Note that in a real world application, you would want to control this process with timeouts. As with the synchronous API, there is also a ConcurrentPublication equivalent for both the asyncAdd and get operation.



The reader should be familiar with Agents & Idle Strategies before continuing with this section.

Subscriptions are not thread safe, and must not be shared. It is possible to have multiple subscriptions polled within a single thread. Fragmented messages are not reassembled unless a FragmentAssembler is used. The call to addSubscription will block until the Media Driver responds.

Subscriptions allow the receipt of the message stream from a local or remote Publication. Use addSubscription to build a subscription for a given channel and stream. You will need to supply an object implementing the FragmentHandler interface to process the received messages.

final Subscription subscription
        = aeron.addSubscription(channel, streamId);


The buffer returned by a FragmentHandler should be considered read only. Do not keep the buffer around beyond a single duty cycle, as Aeron may begin cleaning up the underlying data. It is typically safest to extract all the data required from the buffer in the FragmentHandler.onFragment before passing it to something else that needs to process the data.

To receive message data from an Aeron subscription, call poll on the subscription. You can specify the number of messages to poll from a given poll via the second parameter. The subscription.poll method returns an int, which is the number of fragments (not messages) returned.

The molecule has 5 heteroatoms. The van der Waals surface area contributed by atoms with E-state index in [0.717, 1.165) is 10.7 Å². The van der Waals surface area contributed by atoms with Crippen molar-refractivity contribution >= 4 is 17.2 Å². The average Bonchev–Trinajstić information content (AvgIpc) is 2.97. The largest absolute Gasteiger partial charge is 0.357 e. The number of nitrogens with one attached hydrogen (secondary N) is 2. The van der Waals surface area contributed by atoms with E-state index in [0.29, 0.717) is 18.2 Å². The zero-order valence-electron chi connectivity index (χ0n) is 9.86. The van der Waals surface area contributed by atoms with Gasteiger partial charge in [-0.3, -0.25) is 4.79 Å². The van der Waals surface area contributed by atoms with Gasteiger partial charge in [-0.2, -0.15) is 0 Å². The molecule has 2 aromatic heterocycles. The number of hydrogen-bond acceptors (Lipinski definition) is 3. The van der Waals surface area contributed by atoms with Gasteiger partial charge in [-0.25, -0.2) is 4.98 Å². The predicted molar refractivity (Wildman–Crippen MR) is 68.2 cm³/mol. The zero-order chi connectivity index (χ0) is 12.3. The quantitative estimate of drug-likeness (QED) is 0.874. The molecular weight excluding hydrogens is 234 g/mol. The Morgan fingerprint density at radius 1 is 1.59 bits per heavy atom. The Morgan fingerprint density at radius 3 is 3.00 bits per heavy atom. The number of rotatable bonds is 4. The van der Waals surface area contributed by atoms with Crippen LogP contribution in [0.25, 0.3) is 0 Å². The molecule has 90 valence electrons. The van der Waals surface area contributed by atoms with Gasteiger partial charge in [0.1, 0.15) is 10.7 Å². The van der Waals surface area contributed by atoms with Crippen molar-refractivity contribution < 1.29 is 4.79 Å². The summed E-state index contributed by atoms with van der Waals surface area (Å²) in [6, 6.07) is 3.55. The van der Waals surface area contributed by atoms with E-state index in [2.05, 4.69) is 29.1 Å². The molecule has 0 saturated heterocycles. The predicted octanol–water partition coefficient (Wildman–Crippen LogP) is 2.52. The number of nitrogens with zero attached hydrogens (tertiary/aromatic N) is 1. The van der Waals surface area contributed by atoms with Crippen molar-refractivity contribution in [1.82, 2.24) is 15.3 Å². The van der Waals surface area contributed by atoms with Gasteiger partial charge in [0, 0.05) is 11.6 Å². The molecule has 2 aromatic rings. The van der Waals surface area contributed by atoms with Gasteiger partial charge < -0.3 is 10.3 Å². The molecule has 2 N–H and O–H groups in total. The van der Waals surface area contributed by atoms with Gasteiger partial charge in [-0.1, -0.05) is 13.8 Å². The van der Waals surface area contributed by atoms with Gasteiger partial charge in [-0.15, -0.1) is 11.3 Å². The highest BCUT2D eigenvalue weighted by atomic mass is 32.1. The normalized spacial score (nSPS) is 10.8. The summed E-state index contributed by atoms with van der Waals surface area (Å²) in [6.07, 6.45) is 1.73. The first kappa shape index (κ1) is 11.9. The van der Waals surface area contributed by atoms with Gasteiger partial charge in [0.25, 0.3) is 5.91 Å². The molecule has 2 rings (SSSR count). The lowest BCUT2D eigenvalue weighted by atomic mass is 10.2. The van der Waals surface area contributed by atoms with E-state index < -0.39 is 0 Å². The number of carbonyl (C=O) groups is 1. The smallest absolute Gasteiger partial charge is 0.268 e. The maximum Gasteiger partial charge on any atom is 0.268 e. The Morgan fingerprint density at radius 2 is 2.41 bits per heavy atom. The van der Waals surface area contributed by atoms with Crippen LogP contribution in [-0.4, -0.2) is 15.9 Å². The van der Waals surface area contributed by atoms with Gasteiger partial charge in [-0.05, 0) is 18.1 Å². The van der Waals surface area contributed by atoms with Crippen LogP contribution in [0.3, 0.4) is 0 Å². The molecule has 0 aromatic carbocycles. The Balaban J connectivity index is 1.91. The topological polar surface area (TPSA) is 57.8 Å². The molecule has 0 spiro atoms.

class Sample implements FragmentHandler
    void poll()
        subscription.poll(this::onFragment, 1);


    void onFragment(DirectBuffer buffer, int offset,
                    int length, Header header)
        //do something with the buffer.

Note that the subscription is expected to be polled within a tight loop of some kind. The duty cycle of an Agrona Agent is a natural fit for this:

public int doWork() throws Exception
    subscription.poll(fragmentHandler, 1);
    return 0;

Fragmented Message Handling

When offering data larger than the maxPayloadLength(), Aeron will automatically fragment the messages. To correctly receive the messages, a FragmentAssembler will need to be used. Within the FragmentAssembler on the receive side fragments are copied into a new buffer and handed off to the FragmentHandler.

The required code changes are highlighted below:

class Sample implements FragmentHandler
    private final FragmentAssembler fragmentAssembler
                        = new FragmentAssembler(this);
    void poll()
        subscription.poll(fragmentAssembler, 1);


    void onFragment(DirectBuffer buffer, int offset,
                    int length, Header header)
        //do something with the buffer.

Controlled Polling

With normal polling, the subscription can receive the message but cannot make any decisions on what Aeron must do next. When more control is needed - for example, to allow for the retry of message processing, use the ControlledFragmentHandler along with subscription.controlledPoll.

The ControlledFragmentHandler has a different interface to implement:

Action onFragment(DirectBuffer buffer, int offset,
                    int length, Header header);

The action that must be returned by your method informs Aeron what to do with the received fragments. Options are:

Action Description
ABORT This cancels the processing of the fragment(s) in this call. The position is not advanced and the messages will be received again in the next poll
BREAK Stops any additional polling, and commits the position at the end of the current fragment(s). This can be useful for finely controlling the processing of several subscriptions in a single duty cycle
COMMIT Returning commit will commit the position at the current point, and allow the processing to continue. This can be useful to manage flow control
CONTINUE Continues the processing in the same way as the normal poll